Mark Liberman at Language Log has a post about an interesting problem of interpretation. He quotes Bill Clement on the cancellation of the NHL season: “It is such a day of squander and a day of waste that anybody involved in both sides should be ashamed of who they are right now.” After establishing that squander is a valid, if infrequent, noun, he points out the strange (to him and to me, anyway) use of “anybody involved in both sides”:
When he says “anybody involved in both sides”, Clement clearly means that all the participants, regardless of which side they’re on, should be ashamed of their fatal unwillingness to compromise. He’s not slamming fence-sitters or double agents — he’s not even suggesting that any members of these categories exist. The negotiation between the NHL owners and the players’ union has been a polarizing dispute, and if there is any individual who’s consequentially involved with both sides at once, he’s keeping a low profile.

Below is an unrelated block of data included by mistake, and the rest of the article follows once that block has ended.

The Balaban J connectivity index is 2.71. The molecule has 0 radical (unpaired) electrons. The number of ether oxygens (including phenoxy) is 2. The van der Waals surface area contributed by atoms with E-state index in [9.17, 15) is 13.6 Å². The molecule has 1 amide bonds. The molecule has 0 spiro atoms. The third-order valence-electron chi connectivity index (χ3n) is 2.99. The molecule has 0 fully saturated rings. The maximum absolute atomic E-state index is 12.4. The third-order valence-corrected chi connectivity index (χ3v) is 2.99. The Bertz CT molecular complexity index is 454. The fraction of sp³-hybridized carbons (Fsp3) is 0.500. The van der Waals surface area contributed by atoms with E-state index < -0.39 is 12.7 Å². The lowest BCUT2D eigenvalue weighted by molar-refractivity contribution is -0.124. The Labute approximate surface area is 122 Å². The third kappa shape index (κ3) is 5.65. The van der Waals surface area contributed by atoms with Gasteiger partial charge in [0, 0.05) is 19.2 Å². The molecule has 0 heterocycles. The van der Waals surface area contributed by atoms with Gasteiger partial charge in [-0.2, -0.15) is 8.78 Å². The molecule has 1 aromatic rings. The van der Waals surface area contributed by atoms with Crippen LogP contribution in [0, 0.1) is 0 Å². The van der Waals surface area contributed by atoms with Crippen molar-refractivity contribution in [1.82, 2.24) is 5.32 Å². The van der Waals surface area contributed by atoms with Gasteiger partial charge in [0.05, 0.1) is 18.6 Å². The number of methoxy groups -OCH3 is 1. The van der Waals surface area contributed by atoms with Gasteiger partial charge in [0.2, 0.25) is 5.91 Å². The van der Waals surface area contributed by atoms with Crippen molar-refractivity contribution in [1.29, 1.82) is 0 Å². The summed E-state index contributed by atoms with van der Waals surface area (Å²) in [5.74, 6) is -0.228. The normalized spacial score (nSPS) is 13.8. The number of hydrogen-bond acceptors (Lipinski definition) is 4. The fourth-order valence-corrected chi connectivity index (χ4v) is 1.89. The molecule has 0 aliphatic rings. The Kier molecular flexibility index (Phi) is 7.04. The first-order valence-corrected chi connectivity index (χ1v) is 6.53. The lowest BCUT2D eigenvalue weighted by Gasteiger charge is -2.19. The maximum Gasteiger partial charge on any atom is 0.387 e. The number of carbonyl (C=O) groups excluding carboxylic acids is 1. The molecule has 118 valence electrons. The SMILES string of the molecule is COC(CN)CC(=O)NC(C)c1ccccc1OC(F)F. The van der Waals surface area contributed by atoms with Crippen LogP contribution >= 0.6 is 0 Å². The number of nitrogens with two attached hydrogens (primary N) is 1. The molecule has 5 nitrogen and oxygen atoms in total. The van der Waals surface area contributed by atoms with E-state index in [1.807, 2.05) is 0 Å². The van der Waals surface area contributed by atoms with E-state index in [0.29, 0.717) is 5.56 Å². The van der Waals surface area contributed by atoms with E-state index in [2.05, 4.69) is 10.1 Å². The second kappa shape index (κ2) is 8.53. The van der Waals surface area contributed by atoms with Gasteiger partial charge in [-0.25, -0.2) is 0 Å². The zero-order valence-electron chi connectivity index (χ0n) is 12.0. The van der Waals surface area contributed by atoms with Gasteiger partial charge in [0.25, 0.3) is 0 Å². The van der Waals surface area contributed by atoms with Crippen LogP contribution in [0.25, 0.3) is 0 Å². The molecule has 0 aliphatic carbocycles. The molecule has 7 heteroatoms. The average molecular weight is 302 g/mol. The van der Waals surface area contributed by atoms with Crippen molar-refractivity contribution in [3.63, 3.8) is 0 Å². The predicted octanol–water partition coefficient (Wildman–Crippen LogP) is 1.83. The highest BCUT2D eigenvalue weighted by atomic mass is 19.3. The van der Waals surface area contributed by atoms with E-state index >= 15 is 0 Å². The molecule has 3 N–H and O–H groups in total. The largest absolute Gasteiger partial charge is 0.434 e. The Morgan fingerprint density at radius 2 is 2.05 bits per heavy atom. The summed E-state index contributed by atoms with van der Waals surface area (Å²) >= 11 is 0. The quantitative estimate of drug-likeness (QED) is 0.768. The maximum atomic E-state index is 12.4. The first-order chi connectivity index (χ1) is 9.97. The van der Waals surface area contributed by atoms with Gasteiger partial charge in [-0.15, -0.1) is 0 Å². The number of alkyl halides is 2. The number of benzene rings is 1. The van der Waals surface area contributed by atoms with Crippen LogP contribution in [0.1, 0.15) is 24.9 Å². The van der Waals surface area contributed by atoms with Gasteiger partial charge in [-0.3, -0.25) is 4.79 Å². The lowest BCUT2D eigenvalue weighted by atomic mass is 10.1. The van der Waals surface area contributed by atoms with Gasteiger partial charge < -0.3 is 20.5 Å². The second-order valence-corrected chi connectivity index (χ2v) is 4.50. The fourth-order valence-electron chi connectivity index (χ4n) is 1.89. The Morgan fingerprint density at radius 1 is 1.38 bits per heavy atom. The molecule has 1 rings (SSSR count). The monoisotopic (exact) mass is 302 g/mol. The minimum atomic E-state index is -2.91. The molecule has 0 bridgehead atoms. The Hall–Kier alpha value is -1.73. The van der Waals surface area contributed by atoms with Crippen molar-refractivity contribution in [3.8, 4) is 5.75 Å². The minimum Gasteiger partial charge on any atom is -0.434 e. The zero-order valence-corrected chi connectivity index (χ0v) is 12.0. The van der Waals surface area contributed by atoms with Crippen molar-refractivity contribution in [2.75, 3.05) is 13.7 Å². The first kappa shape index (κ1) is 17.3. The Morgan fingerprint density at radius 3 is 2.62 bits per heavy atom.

However, when I read this, I first interpreted “anybody involved on [sic; Clement said “in”] both sides” as referring to people with split allegiance.
So the question is, did Clement make a mistake in saying this? Or did I make a mistake in understanding it? Or do we speak slightly different dialects of English?
I have the same reaction as Mark, but clearly some people use the construction unselfconsciously—see his post for examples found by googling. So, how do you all feel about this? Does the quoted usage seem wrong, borderline, or perfectly OK?